You see each time I’ve been linked to by Slashdot (and other mega-blogs) I’ve noticed a pattern. My traffic goes up massively (in this case many thousands of times over) but my income (from pay per click ads) goes up only slightly - if at all. How can that be so?

Well you see I have a theory that some traffic is more valuable than other traffic when it comes to pay per click advertising.

Slashdot is a megablog in more senses than it has a massive readership - it is also fairly general in topics covered. Mostly it posts on techy topics, but within that scope anything goes - it posts on Science, Gadgets, Robotics, Computers - everything. As a result its readership has a pretty general interest in a wide variety of topics also. So when they follow a link to your blog they are doing so out of general interest and not searching for particular information. They are not surfing with intent and are less likely to click on an ad.

On the other hand there are web surfers out there who are surfing with intent. They want to buy a product or find a service. They know what they are looking for and they go straight to the source where they will find it - Google.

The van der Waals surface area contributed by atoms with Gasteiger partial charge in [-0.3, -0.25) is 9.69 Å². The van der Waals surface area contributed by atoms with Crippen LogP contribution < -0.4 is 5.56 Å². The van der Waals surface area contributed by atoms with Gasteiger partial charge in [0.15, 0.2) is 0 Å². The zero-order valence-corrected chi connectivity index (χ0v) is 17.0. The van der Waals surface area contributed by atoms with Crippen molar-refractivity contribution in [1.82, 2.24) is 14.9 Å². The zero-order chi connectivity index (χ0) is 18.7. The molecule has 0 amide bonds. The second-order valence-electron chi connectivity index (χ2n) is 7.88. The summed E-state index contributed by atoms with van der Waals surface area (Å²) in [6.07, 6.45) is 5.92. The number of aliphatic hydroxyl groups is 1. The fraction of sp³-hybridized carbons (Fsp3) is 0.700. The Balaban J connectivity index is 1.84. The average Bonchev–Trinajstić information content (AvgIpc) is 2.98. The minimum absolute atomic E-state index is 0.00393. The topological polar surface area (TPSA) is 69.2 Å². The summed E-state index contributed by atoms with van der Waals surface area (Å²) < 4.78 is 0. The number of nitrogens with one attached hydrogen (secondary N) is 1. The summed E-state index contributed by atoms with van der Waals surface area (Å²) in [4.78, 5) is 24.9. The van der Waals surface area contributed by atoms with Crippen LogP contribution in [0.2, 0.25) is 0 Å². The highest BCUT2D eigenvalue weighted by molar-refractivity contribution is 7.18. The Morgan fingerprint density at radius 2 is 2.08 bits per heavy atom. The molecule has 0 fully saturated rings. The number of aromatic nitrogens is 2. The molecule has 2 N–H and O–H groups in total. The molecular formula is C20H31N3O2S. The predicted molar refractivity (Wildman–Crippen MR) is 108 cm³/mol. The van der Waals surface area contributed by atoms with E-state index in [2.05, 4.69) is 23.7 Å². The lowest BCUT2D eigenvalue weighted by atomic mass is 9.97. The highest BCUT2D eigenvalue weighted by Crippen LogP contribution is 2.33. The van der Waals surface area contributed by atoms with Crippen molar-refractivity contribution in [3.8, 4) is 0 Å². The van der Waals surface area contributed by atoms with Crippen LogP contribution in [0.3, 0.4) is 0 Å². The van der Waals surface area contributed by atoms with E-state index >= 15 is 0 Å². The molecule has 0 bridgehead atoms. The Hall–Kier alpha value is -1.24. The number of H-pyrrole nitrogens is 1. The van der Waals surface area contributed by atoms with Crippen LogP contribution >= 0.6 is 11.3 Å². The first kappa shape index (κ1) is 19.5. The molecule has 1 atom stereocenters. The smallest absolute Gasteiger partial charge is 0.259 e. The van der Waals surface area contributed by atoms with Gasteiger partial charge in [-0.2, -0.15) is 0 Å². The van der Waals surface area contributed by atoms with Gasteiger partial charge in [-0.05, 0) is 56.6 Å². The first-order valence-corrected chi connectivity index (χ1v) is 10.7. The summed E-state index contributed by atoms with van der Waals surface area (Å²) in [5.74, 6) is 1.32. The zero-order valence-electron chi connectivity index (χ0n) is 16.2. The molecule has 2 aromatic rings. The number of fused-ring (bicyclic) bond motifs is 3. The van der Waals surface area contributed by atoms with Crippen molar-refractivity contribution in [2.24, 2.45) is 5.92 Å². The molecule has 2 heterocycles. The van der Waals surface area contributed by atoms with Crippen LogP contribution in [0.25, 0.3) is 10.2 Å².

Google traffic in my opinion is more valuable than traffic from a megablog like Slashdot. (Don’t get me wrong - I like the slashdot traffic too - for one the link can’t hurt my page rank - for two (is that an expression?) a certain percentage of them will click an ad (a lower % but a % non the less) - and for three its nice to look at your traffic counter and see 6500 people surfed your blog in one hour.) Anyway - I digress - the Google traffic is more valuable in my mind because it brings targeted traffic to your blog.